Archive for the ‘Disciplines’ Category

It Is A Practice

September 20, 2022

Vitaliy Katsenelsen emigrated from Soviet Russia with his family when he was 18. He was thoroughly indoctrinated into the Soviet system with a few difficulties because he was Jewish. He is now a successful financial analyst and CEO of an investment firm in Denver called IMA. I follow him because of his financial analysis writing. He also calls himself a “student of life.” I like that phrase. I resemble that remark.

He published a book called Soul in the Game: The Art of a Meaningful Life. He talks of family life and also of his discovery of Stoic philosophy. You may wonder about bringing the Stoics into this blog. I have done it before. Seneca’s writing sounds so much like Paul’s that Christians in the 4th and 5th centuries thought he was a Christian.

Katsenelsen writes, “Stoic philosophy is not an academic distraction; it is a practice.”

Those words should also describe following Jesus.

Christ-followers for a couple of centuries after Jesus were known by how they lived, not by what they said.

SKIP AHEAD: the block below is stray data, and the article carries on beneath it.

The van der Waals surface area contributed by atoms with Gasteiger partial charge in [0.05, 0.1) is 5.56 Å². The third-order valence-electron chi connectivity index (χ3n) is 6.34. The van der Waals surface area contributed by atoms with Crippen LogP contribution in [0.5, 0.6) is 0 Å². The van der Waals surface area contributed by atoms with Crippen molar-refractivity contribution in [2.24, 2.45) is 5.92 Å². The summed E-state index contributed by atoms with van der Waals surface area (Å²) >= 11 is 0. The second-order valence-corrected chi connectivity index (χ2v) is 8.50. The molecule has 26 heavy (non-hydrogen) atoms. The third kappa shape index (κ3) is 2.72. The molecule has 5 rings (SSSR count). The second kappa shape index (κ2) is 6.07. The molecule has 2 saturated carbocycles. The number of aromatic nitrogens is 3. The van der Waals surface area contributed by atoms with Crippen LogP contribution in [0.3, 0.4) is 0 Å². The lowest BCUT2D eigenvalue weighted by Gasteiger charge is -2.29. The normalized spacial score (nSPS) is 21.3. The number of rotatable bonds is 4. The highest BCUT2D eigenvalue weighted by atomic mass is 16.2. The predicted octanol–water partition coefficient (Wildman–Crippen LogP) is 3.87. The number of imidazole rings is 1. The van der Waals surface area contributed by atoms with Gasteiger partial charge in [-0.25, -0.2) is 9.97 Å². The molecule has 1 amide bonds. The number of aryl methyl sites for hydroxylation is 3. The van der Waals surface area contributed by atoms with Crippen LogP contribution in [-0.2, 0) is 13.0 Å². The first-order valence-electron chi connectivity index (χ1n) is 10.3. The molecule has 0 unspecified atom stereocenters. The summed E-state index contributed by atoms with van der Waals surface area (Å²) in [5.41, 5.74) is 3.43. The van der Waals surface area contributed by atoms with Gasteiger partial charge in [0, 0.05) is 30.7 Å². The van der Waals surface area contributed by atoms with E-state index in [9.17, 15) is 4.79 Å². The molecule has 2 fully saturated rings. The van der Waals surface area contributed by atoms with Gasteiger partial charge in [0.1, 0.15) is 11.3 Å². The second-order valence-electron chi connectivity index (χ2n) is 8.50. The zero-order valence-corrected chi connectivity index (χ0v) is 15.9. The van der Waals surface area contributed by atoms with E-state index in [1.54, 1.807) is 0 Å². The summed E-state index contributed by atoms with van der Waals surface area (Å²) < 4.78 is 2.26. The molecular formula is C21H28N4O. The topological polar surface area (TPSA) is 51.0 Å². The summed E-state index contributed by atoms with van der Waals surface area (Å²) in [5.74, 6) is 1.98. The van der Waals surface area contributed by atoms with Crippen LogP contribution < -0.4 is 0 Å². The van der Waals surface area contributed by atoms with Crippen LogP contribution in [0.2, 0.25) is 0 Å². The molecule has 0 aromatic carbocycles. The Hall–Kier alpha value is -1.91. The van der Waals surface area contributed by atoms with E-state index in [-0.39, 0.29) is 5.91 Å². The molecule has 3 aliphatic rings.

Then Christianity became political in the middle ages. Then a proposition to agree with rather than a way of life.

Rebellion to this spurred the “Jesus movement” of the late 60s and early 70s. But the movement was co-opted by commercial interests. This gave us the mega-church movement of the last 40 years with its rock concert followed by a TED Talk.

I’ve always pictured following Jesus as like those scouts in the American West during the 1800s. Pioneers. Out in front of the trail. Showing the way with wisdom and foresight.

Following Jesus is not an academic distraction; it is a practice.

Lonely People

September 8, 2022

All the lonely people
Where do they all come from?
All the lonely people
Where do they all belong?

Elenor Rigby, Lennon/McCartney

Not being lonely constitutes one path to longevity.

Have you friends? A friend? Someone?